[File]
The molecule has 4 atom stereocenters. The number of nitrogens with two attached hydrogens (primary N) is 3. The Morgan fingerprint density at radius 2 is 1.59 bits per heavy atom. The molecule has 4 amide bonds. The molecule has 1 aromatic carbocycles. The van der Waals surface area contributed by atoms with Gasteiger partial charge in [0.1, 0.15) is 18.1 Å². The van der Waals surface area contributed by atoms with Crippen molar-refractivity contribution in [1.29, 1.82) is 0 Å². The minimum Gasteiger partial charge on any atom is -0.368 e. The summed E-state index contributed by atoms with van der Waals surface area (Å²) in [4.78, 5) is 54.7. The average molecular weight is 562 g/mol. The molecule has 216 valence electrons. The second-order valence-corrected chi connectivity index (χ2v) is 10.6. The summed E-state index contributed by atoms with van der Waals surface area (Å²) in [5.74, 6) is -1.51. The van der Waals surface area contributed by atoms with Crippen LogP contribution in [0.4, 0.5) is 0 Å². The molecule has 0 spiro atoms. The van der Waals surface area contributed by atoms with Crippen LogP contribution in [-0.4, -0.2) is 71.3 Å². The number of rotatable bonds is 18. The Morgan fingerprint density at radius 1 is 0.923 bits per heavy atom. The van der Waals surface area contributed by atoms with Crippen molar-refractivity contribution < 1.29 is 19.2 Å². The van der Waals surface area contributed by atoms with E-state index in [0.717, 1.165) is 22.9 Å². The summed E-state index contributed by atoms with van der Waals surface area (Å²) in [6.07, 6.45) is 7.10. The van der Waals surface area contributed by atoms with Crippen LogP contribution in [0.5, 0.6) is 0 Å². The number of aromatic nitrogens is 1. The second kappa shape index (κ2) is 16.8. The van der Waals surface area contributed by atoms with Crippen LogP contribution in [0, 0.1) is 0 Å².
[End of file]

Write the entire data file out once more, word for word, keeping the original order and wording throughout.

The molecule has 4 atom stereocenters. The number of nitrogens with two attached hydrogens (primary N) is 3. The Morgan fingerprint density at radius 2 is 1.59 bits per heavy atom. The molecule has 4 amide bonds. The molecule has 1 aromatic carbocycles. The van der Waals surface area contributed by atoms with Gasteiger partial charge in [0.1, 0.15) is 18.1 Å². The van der Waals surface area contributed by atoms with Crippen molar-refractivity contribution in [1.29, 1.82) is 0 Å². The minimum Gasteiger partial charge on any atom is -0.368 e. The summed E-state index contributed by atoms with van der Waals surface area (Å²) in [4.78, 5) is 54.7. The average molecular weight is 562 g/mol. The molecule has 216 valence electrons. The second-order valence-corrected chi connectivity index (χ2v) is 10.6. The summed E-state index contributed by atoms with van der Waals surface area (Å²) in [5.74, 6) is -1.51. The van der Waals surface area contributed by atoms with Crippen LogP contribution in [0.4, 0.5) is 0 Å². The molecule has 0 spiro atoms. The van der Waals surface area contributed by atoms with Crippen LogP contribution in [-0.4, -0.2) is 71.3 Å². The number of rotatable bonds is 18. The Morgan fingerprint density at radius 1 is 0.923 bits per heavy atom. The van der Waals surface area contributed by atoms with Crippen molar-refractivity contribution < 1.29 is 19.2 Å². The van der Waals surface area contributed by atoms with E-state index in [0.717, 1.165) is 22.9 Å². The summed E-state index contributed by atoms with van der Waals surface area (Å²) in [6.07, 6.45) is 7.10. The van der Waals surface area contributed by atoms with Crippen LogP contribution in [0.5, 0.6) is 0 Å². The number of aromatic nitrogens is 1. The second kappa shape index (κ2) is 16.8. The van der Waals surface area contributed by atoms with Crippen LogP contribution in [0, 0.1) is 0 Å².